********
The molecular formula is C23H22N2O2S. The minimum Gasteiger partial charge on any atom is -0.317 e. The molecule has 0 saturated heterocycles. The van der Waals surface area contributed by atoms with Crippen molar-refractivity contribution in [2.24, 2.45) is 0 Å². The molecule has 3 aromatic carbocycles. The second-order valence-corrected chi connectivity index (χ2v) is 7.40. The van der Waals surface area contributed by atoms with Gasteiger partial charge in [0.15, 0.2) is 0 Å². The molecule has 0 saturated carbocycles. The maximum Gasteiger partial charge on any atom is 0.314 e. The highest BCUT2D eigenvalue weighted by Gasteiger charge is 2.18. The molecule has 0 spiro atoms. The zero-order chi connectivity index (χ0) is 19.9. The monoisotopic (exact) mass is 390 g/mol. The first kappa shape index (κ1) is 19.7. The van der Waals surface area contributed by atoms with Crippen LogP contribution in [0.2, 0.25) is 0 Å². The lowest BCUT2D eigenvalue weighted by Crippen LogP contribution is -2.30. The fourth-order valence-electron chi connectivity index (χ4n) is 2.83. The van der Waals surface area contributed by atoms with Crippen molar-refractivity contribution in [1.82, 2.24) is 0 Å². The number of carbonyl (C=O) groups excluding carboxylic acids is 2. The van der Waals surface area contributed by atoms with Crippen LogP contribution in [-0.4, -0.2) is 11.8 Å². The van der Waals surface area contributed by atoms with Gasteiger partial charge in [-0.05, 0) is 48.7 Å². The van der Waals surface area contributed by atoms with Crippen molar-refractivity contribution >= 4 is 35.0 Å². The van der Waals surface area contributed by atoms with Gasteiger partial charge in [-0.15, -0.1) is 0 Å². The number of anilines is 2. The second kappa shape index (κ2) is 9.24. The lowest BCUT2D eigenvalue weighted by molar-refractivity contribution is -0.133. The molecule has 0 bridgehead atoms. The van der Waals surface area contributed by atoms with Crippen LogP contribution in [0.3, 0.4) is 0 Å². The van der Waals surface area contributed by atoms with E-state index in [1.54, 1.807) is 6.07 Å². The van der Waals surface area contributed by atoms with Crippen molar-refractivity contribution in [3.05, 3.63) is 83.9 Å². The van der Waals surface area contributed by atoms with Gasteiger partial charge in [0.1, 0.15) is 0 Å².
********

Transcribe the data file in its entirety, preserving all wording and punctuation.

The molecular formula is C23H22N2O2S. The minimum Gasteiger partial charge on any atom is -0.317 e. The molecule has 0 saturated heterocycles. The van der Waals surface area contributed by atoms with Crippen molar-refractivity contribution in [2.24, 2.45) is 0 Å². The molecule has 3 aromatic carbocycles. The second-order valence-corrected chi connectivity index (χ2v) is 7.40. The van der Waals surface area contributed by atoms with Gasteiger partial charge in [0.15, 0.2) is 0 Å². The molecule has 0 saturated carbocycles. The maximum Gasteiger partial charge on any atom is 0.314 e. The highest BCUT2D eigenvalue weighted by Gasteiger charge is 2.18. The molecule has 0 spiro atoms. The zero-order chi connectivity index (χ0) is 19.9. The monoisotopic (exact) mass is 390 g/mol. The first kappa shape index (κ1) is 19.7. The van der Waals surface area contributed by atoms with Crippen LogP contribution in [0.2, 0.25) is 0 Å². The lowest BCUT2D eigenvalue weighted by Crippen LogP contribution is -2.30. The fourth-order valence-electron chi connectivity index (χ4n) is 2.83. The van der Waals surface area contributed by atoms with Crippen molar-refractivity contribution in [1.82, 2.24) is 0 Å². The number of carbonyl (C=O) groups excluding carboxylic acids is 2. The van der Waals surface area contributed by atoms with Crippen LogP contribution in [-0.4, -0.2) is 11.8 Å². The van der Waals surface area contributed by atoms with Gasteiger partial charge in [-0.05, 0) is 48.7 Å². The van der Waals surface area contributed by atoms with Crippen molar-refractivity contribution >= 4 is 35.0 Å². The van der Waals surface area contributed by atoms with Gasteiger partial charge in [-0.15, -0.1) is 0 Å². The number of anilines is 2. The second kappa shape index (κ2) is 9.24. The lowest BCUT2D eigenvalue weighted by molar-refractivity contribution is -0.133. The molecule has 0 bridgehead atoms. The van der Waals surface area contributed by atoms with Crippen LogP contribution in [0.3, 0.4) is 0 Å². The van der Waals surface area contributed by atoms with E-state index in [1.54, 1.807) is 6.07 Å². The van der Waals surface area contributed by atoms with Crippen molar-refractivity contribution in [3.05, 3.63) is 83.9 Å². The van der Waals surface area contributed by atoms with Gasteiger partial charge in [0.1, 0.15) is 0 Å².